Building Locally, Carefully and with Relationships that Exist on site.
The Palmyra House by Studio Mumbai
(a new house)
As I read that one could only walk to this house through the forest, as it rests below the canopy of a coconut plantation, so as not to disrupt the palms, as the two-piece house alludes, I wished to visit this Indian mangrove. Prathima Manohar writes that the architect Bijoy Jain designed the house with signature louvers made from the tree’s cut, dried and locally harvested wood, setting a course of using sustainable, regional materials to guide the project. Like Louis Kahn’s Esherick House, it breathes, inhaling with the breezes, sleeping near the coconut crabs and waking with the Bulbul birds.
In Christopher Hawthorne’s opinion: Rather than aiming for a kind of spare, Modernist universalism… it takes its formal cues from its region, landscape, and context—and then, significantly, coats it with a sheen of sophistication that reflects the challenges of building locally in a globalized world. This sensibility is illustrated by Studio Mumbai’s stunning Palmyra House on the Indian Ocean…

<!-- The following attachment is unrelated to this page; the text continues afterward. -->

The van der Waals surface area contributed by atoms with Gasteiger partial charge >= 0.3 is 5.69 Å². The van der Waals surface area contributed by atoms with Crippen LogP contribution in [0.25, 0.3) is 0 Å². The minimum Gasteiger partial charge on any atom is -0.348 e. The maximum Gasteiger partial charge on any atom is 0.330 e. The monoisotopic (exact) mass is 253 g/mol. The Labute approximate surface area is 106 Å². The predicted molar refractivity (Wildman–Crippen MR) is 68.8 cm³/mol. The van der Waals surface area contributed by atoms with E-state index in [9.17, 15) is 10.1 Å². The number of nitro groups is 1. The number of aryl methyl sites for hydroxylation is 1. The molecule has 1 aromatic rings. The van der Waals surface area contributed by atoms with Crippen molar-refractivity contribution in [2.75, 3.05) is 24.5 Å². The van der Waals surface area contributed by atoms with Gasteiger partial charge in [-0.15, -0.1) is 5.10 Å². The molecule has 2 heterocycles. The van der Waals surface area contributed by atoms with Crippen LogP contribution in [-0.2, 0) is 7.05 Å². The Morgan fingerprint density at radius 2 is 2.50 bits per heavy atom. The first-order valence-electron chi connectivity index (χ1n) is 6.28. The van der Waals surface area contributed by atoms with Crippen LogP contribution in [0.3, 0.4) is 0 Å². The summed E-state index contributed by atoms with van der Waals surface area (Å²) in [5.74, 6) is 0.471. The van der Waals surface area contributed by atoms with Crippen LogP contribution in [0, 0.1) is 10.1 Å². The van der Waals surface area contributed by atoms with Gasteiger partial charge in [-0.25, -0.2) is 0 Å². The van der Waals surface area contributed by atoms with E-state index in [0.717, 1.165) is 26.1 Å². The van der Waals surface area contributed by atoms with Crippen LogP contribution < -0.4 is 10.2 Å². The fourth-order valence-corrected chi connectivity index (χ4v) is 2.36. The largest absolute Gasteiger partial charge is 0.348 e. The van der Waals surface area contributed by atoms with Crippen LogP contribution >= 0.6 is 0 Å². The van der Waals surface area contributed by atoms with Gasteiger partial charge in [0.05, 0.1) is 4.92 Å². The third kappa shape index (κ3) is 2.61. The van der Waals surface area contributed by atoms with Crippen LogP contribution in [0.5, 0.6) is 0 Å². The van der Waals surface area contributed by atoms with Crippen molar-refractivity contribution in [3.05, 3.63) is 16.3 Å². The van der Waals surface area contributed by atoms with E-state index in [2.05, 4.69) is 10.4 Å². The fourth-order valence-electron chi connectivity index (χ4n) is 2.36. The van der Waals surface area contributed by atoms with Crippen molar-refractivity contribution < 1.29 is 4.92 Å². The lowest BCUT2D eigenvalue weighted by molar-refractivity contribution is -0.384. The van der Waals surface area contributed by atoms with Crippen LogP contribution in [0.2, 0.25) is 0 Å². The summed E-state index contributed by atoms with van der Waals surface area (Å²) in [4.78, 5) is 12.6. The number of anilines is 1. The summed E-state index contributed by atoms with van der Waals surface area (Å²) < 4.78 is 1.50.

Passive with Natural Illumination and Ventilation
The Nora House, full of levels, light and space defined by directional walls that contain each room but do not limit them. The ceiling and roof as one plane, cinched in the preparatory flight of a butterfly that shields the branch below just before climbing the air.
The house reminds me of a book shelf, each piece of wood positioned to hold a part of life in an organized notion, each piece of life symbolising from its platform where to stand to perform daily tasks to take care, rest, clean and eat. It makes me want to hide stairs between walls, and fill the hallways with books like Frank Lloyd Wright. The floor that supports me could insulate me with warmth through winter, could be a place I store my journals.
Nora House in Sendai, Japan designed by Yoshiharu Tsukamoto of Atelier Bow-Wow